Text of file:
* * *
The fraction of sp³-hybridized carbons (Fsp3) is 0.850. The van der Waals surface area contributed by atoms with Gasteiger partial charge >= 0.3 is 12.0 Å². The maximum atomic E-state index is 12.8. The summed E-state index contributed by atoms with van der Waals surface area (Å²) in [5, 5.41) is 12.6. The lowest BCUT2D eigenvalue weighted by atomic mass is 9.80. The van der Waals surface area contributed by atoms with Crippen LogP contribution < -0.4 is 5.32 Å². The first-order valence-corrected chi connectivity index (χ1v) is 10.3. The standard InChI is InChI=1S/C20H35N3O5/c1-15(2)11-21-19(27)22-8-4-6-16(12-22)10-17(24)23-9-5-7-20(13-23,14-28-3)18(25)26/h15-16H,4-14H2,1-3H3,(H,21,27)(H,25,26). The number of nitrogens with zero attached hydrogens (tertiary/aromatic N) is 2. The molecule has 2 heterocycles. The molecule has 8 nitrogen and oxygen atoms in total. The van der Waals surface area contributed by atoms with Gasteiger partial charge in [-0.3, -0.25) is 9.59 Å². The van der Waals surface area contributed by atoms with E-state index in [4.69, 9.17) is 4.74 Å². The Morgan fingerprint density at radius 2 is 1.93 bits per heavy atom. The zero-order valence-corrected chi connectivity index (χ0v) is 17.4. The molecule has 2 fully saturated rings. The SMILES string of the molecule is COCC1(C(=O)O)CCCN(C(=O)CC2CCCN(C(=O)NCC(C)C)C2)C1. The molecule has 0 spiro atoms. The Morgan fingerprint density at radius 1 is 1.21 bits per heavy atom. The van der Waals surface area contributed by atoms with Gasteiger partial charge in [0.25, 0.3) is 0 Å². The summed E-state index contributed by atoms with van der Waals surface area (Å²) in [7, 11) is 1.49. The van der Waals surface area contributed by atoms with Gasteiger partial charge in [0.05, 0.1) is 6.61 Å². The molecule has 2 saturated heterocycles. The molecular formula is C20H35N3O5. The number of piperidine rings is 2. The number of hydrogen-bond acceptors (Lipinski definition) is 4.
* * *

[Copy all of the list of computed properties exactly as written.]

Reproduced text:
The fraction of sp³-hybridized carbons (Fsp3) is 0.850. The van der Waals surface area contributed by atoms with Gasteiger partial charge >= 0.3 is 12.0 Å². The maximum atomic E-state index is 12.8. The summed E-state index contributed by atoms with van der Waals surface area (Å²) in [5, 5.41) is 12.6. The lowest BCUT2D eigenvalue weighted by atomic mass is 9.80. The van der Waals surface area contributed by atoms with Crippen LogP contribution < -0.4 is 5.32 Å². The first-order valence-corrected chi connectivity index (χ1v) is 10.3. The standard InChI is InChI=1S/C20H35N3O5/c1-15(2)11-21-19(27)22-8-4-6-16(12-22)10-17(24)23-9-5-7-20(13-23,14-28-3)18(25)26/h15-16H,4-14H2,1-3H3,(H,21,27)(H,25,26). The number of nitrogens with zero attached hydrogens (tertiary/aromatic N) is 2. The molecule has 2 heterocycles. The molecule has 8 nitrogen and oxygen atoms in total. The van der Waals surface area contributed by atoms with Gasteiger partial charge in [-0.3, -0.25) is 9.59 Å². The van der Waals surface area contributed by atoms with E-state index in [4.69, 9.17) is 4.74 Å². The Morgan fingerprint density at radius 2 is 1.93 bits per heavy atom. The zero-order valence-corrected chi connectivity index (χ0v) is 17.4. The molecule has 2 fully saturated rings. The SMILES string of the molecule is COCC1(C(=O)O)CCCN(C(=O)CC2CCCN(C(=O)NCC(C)C)C2)C1. The molecule has 0 spiro atoms. The Morgan fingerprint density at radius 1 is 1.21 bits per heavy atom. The van der Waals surface area contributed by atoms with Gasteiger partial charge in [0.25, 0.3) is 0 Å². The summed E-state index contributed by atoms with van der Waals surface area (Å²) in [7, 11) is 1.49. The van der Waals surface area contributed by atoms with Gasteiger partial charge in [0.05, 0.1) is 6.61 Å². The molecule has 2 saturated heterocycles. The molecular formula is C20H35N3O5. The number of piperidine rings is 2. The number of hydrogen-bond acceptors (Lipinski definition) is 4.